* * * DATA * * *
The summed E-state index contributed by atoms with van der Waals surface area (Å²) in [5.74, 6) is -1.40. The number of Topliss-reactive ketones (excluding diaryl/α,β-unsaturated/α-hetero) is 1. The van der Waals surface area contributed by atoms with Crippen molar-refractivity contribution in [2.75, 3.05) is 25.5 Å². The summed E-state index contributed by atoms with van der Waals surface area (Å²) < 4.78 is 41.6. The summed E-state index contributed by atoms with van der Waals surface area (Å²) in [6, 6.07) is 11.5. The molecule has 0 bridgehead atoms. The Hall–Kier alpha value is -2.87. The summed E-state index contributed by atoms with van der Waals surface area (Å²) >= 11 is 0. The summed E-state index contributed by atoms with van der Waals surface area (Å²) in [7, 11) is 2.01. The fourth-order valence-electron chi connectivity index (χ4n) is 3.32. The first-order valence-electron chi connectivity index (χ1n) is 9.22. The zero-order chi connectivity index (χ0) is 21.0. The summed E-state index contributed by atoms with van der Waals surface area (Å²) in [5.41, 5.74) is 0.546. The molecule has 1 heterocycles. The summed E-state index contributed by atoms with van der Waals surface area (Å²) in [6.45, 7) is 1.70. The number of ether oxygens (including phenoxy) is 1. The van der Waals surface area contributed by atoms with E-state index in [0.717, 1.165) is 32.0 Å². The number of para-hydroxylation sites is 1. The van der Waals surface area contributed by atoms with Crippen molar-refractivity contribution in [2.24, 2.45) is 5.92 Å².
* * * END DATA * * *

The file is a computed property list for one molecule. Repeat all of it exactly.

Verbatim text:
The summed E-state index contributed by atoms with van der Waals surface area (Å²) in [5.74, 6) is -1.40. The number of Topliss-reactive ketones (excluding diaryl/α,β-unsaturated/α-hetero) is 1. The van der Waals surface area contributed by atoms with Crippen molar-refractivity contribution in [2.75, 3.05) is 25.5 Å². The summed E-state index contributed by atoms with van der Waals surface area (Å²) < 4.78 is 41.6. The summed E-state index contributed by atoms with van der Waals surface area (Å²) in [6, 6.07) is 11.5. The molecule has 0 bridgehead atoms. The Hall–Kier alpha value is -2.87. The summed E-state index contributed by atoms with van der Waals surface area (Å²) >= 11 is 0. The summed E-state index contributed by atoms with van der Waals surface area (Å²) in [7, 11) is 2.01. The fourth-order valence-electron chi connectivity index (χ4n) is 3.32. The first-order valence-electron chi connectivity index (χ1n) is 9.22. The zero-order chi connectivity index (χ0) is 21.0. The summed E-state index contributed by atoms with van der Waals surface area (Å²) in [5.41, 5.74) is 0.546. The molecule has 1 heterocycles. The summed E-state index contributed by atoms with van der Waals surface area (Å²) in [6.45, 7) is 1.70. The number of ether oxygens (including phenoxy) is 1. The van der Waals surface area contributed by atoms with E-state index in [0.717, 1.165) is 32.0 Å². The number of para-hydroxylation sites is 1. The van der Waals surface area contributed by atoms with Crippen molar-refractivity contribution in [2.24, 2.45) is 5.92 Å².